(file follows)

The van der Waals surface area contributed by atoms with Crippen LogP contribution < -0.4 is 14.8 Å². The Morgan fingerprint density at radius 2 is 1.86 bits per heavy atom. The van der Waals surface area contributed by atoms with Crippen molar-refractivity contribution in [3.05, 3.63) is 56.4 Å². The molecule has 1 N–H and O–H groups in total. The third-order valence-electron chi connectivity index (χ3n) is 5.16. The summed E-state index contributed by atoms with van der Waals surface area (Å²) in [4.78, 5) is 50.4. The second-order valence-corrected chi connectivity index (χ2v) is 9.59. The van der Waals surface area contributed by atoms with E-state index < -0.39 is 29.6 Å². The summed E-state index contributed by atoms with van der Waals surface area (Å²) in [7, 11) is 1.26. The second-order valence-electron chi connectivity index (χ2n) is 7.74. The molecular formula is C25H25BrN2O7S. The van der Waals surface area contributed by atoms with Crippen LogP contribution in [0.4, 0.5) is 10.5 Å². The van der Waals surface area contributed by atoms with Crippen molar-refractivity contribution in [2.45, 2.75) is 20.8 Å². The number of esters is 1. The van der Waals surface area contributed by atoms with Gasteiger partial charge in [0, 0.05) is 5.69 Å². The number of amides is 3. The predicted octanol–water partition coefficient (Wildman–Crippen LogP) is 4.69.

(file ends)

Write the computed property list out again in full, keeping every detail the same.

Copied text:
The van der Waals surface area contributed by atoms with Crippen LogP contribution < -0.4 is 14.8 Å². The Morgan fingerprint density at radius 2 is 1.86 bits per heavy atom. The van der Waals surface area contributed by atoms with Crippen molar-refractivity contribution in [3.05, 3.63) is 56.4 Å². The molecule has 1 N–H and O–H groups in total. The third-order valence-electron chi connectivity index (χ3n) is 5.16. The summed E-state index contributed by atoms with van der Waals surface area (Å²) in [4.78, 5) is 50.4. The second-order valence-corrected chi connectivity index (χ2v) is 9.59. The van der Waals surface area contributed by atoms with E-state index < -0.39 is 29.6 Å². The summed E-state index contributed by atoms with van der Waals surface area (Å²) in [7, 11) is 1.26. The second-order valence-electron chi connectivity index (χ2n) is 7.74. The molecular formula is C25H25BrN2O7S. The van der Waals surface area contributed by atoms with Crippen LogP contribution in [0.4, 0.5) is 10.5 Å². The van der Waals surface area contributed by atoms with Crippen molar-refractivity contribution in [2.45, 2.75) is 20.8 Å². The number of esters is 1. The van der Waals surface area contributed by atoms with Gasteiger partial charge in [0, 0.05) is 5.69 Å². The number of amides is 3. The predicted octanol–water partition coefficient (Wildman–Crippen LogP) is 4.69.